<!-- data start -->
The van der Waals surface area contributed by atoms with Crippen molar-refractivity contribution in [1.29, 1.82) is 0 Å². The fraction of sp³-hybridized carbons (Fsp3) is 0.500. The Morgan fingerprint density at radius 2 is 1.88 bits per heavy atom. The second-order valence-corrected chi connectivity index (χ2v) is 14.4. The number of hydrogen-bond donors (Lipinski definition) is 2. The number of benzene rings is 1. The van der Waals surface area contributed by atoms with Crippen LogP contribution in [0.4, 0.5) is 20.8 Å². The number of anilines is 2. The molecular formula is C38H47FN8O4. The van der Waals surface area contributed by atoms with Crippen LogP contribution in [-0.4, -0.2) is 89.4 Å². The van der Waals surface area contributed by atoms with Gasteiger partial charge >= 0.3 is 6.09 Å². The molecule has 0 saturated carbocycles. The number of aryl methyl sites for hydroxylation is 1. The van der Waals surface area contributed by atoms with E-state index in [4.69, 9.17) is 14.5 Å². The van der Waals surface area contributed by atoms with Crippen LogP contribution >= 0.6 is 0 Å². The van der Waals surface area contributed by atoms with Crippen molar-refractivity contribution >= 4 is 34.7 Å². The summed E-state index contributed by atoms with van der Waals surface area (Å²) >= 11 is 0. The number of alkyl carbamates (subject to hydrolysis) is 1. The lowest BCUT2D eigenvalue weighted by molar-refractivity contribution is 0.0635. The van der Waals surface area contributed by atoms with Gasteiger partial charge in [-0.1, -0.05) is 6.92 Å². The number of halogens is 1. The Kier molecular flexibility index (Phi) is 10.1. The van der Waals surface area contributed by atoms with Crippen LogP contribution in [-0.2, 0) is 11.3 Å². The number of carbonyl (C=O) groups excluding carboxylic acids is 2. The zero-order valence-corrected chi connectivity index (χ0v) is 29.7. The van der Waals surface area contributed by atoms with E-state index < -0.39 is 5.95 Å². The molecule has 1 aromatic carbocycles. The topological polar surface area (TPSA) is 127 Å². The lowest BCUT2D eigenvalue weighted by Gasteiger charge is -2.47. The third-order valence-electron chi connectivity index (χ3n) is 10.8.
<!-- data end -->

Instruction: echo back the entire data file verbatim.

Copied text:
The van der Waals surface area contributed by atoms with Crippen molar-refractivity contribution in [1.29, 1.82) is 0 Å². The fraction of sp³-hybridized carbons (Fsp3) is 0.500. The Morgan fingerprint density at radius 2 is 1.88 bits per heavy atom. The second-order valence-corrected chi connectivity index (χ2v) is 14.4. The number of hydrogen-bond donors (Lipinski definition) is 2. The number of benzene rings is 1. The van der Waals surface area contributed by atoms with Crippen LogP contribution in [0.4, 0.5) is 20.8 Å². The number of anilines is 2. The molecular formula is C38H47FN8O4. The van der Waals surface area contributed by atoms with Crippen LogP contribution in [-0.4, -0.2) is 89.4 Å². The van der Waals surface area contributed by atoms with Gasteiger partial charge >= 0.3 is 6.09 Å². The molecule has 0 saturated carbocycles. The number of aryl methyl sites for hydroxylation is 1. The van der Waals surface area contributed by atoms with E-state index in [4.69, 9.17) is 14.5 Å². The van der Waals surface area contributed by atoms with Crippen LogP contribution >= 0.6 is 0 Å². The van der Waals surface area contributed by atoms with Crippen molar-refractivity contribution >= 4 is 34.7 Å². The summed E-state index contributed by atoms with van der Waals surface area (Å²) >= 11 is 0. The number of alkyl carbamates (subject to hydrolysis) is 1. The lowest BCUT2D eigenvalue weighted by molar-refractivity contribution is 0.0635. The van der Waals surface area contributed by atoms with Gasteiger partial charge in [-0.1, -0.05) is 6.92 Å². The number of halogens is 1. The Kier molecular flexibility index (Phi) is 10.1. The van der Waals surface area contributed by atoms with Crippen LogP contribution in [-0.2, 0) is 11.3 Å². The number of carbonyl (C=O) groups excluding carboxylic acids is 2. The zero-order valence-corrected chi connectivity index (χ0v) is 29.7. The van der Waals surface area contributed by atoms with E-state index < -0.39 is 5.95 Å². The molecule has 1 aromatic carbocycles. The topological polar surface area (TPSA) is 127 Å². The lowest BCUT2D eigenvalue weighted by Gasteiger charge is -2.47. The third-order valence-electron chi connectivity index (χ3n) is 10.8.